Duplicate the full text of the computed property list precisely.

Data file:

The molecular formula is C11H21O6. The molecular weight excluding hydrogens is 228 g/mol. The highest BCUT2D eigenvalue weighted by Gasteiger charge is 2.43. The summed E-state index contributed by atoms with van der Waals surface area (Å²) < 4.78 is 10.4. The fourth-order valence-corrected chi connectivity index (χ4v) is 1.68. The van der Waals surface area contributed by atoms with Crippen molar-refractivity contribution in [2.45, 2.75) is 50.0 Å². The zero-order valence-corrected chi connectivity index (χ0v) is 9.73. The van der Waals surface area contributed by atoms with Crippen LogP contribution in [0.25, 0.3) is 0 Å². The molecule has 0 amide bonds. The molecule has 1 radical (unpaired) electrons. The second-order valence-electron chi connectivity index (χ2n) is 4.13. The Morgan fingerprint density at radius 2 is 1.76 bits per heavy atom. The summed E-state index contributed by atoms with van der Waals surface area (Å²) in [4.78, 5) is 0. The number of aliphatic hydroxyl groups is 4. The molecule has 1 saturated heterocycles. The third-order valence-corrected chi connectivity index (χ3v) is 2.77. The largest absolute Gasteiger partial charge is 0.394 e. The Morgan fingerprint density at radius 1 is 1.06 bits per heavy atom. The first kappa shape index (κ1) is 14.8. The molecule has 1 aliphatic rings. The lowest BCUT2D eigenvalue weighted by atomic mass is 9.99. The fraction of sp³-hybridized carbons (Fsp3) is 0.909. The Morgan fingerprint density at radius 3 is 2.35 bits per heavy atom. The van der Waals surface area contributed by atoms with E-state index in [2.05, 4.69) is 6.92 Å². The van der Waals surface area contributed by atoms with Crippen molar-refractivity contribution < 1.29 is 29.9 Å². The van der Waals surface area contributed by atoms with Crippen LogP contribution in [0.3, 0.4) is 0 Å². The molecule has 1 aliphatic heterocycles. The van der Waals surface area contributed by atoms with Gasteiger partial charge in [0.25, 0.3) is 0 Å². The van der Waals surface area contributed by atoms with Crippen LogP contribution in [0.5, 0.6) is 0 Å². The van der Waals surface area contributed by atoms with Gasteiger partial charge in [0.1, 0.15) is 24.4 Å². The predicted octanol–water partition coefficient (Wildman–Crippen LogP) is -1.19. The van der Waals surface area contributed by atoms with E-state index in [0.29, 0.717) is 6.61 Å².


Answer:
The molecular formula is C11H21O6. The molecular weight excluding hydrogens is 228 g/mol. The highest BCUT2D eigenvalue weighted by Gasteiger charge is 2.43. The summed E-state index contributed by atoms with van der Waals surface area (Å²) < 4.78 is 10.4. The fourth-order valence-corrected chi connectivity index (χ4v) is 1.68. The van der Waals surface area contributed by atoms with Crippen molar-refractivity contribution in [2.45, 2.75) is 50.0 Å². The zero-order valence-corrected chi connectivity index (χ0v) is 9.73. The van der Waals surface area contributed by atoms with Crippen LogP contribution in [0.25, 0.3) is 0 Å². The molecule has 0 amide bonds. The molecule has 1 radical (unpaired) electrons. The second-order valence-electron chi connectivity index (χ2n) is 4.13. The Morgan fingerprint density at radius 2 is 1.76 bits per heavy atom. The summed E-state index contributed by atoms with van der Waals surface area (Å²) in [4.78, 5) is 0. The number of aliphatic hydroxyl groups is 4. The molecule has 1 saturated heterocycles. The third-order valence-corrected chi connectivity index (χ3v) is 2.77. The largest absolute Gasteiger partial charge is 0.394 e. The Morgan fingerprint density at radius 1 is 1.06 bits per heavy atom. The first kappa shape index (κ1) is 14.8. The molecule has 1 aliphatic rings. The lowest BCUT2D eigenvalue weighted by atomic mass is 9.99. The fraction of sp³-hybridized carbons (Fsp3) is 0.909. The Morgan fingerprint density at radius 3 is 2.35 bits per heavy atom. The van der Waals surface area contributed by atoms with E-state index in [2.05, 4.69) is 6.92 Å². The van der Waals surface area contributed by atoms with Crippen molar-refractivity contribution < 1.29 is 29.9 Å². The van der Waals surface area contributed by atoms with Crippen LogP contribution in [0.3, 0.4) is 0 Å². The molecule has 1 aliphatic heterocycles. The van der Waals surface area contributed by atoms with Gasteiger partial charge in [0.25, 0.3) is 0 Å². The van der Waals surface area contributed by atoms with Crippen LogP contribution in [0.5, 0.6) is 0 Å². The van der Waals surface area contributed by atoms with Gasteiger partial charge in [0.1, 0.15) is 24.4 Å². The predicted octanol–water partition coefficient (Wildman–Crippen LogP) is -1.19. The van der Waals surface area contributed by atoms with E-state index in [0.29, 0.717) is 6.61 Å².